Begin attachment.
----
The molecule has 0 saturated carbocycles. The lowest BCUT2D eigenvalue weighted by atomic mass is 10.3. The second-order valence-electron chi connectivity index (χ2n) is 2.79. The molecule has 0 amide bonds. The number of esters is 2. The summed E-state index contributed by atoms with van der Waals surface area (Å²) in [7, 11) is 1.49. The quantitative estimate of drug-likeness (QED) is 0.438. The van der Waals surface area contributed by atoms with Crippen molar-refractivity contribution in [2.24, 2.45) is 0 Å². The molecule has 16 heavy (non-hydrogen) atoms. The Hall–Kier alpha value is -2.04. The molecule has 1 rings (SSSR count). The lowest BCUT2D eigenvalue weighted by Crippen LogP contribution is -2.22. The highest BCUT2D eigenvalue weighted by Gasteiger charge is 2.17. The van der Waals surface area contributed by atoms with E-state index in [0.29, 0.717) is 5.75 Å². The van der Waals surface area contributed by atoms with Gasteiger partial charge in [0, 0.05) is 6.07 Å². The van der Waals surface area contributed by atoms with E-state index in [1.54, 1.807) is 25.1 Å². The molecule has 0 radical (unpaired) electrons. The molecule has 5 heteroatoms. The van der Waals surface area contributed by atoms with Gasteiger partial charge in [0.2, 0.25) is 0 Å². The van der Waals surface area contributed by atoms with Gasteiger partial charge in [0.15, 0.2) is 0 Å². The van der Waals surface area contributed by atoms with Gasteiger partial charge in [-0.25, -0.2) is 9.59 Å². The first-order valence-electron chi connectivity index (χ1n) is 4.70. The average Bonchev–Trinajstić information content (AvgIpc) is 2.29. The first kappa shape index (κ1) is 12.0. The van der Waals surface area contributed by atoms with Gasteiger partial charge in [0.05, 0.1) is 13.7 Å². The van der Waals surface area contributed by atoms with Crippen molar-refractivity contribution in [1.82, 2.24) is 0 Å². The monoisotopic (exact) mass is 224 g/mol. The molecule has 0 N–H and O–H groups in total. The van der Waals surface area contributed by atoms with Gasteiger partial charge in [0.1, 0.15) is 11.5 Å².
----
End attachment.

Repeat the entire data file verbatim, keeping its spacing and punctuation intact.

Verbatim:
The molecule has 0 saturated carbocycles. The lowest BCUT2D eigenvalue weighted by atomic mass is 10.3. The second-order valence-electron chi connectivity index (χ2n) is 2.79. The molecule has 0 amide bonds. The number of esters is 2. The summed E-state index contributed by atoms with van der Waals surface area (Å²) in [7, 11) is 1.49. The quantitative estimate of drug-likeness (QED) is 0.438. The van der Waals surface area contributed by atoms with Crippen molar-refractivity contribution in [2.24, 2.45) is 0 Å². The molecule has 16 heavy (non-hydrogen) atoms. The Hall–Kier alpha value is -2.04. The molecule has 1 rings (SSSR count). The lowest BCUT2D eigenvalue weighted by Crippen LogP contribution is -2.22. The highest BCUT2D eigenvalue weighted by Gasteiger charge is 2.17. The van der Waals surface area contributed by atoms with E-state index in [0.29, 0.717) is 5.75 Å². The van der Waals surface area contributed by atoms with Gasteiger partial charge in [0, 0.05) is 6.07 Å². The van der Waals surface area contributed by atoms with E-state index in [1.54, 1.807) is 25.1 Å². The molecule has 0 radical (unpaired) electrons. The molecule has 5 heteroatoms. The van der Waals surface area contributed by atoms with Gasteiger partial charge in [0.2, 0.25) is 0 Å². The van der Waals surface area contributed by atoms with Gasteiger partial charge in [0.15, 0.2) is 0 Å². The van der Waals surface area contributed by atoms with Gasteiger partial charge in [-0.25, -0.2) is 9.59 Å². The first-order valence-electron chi connectivity index (χ1n) is 4.70. The average Bonchev–Trinajstić information content (AvgIpc) is 2.29. The first kappa shape index (κ1) is 12.0. The van der Waals surface area contributed by atoms with Gasteiger partial charge in [0.05, 0.1) is 13.7 Å². The van der Waals surface area contributed by atoms with Crippen molar-refractivity contribution in [1.82, 2.24) is 0 Å². The monoisotopic (exact) mass is 224 g/mol. The molecule has 0 N–H and O–H groups in total. The van der Waals surface area contributed by atoms with Gasteiger partial charge in [0.1, 0.15) is 11.5 Å².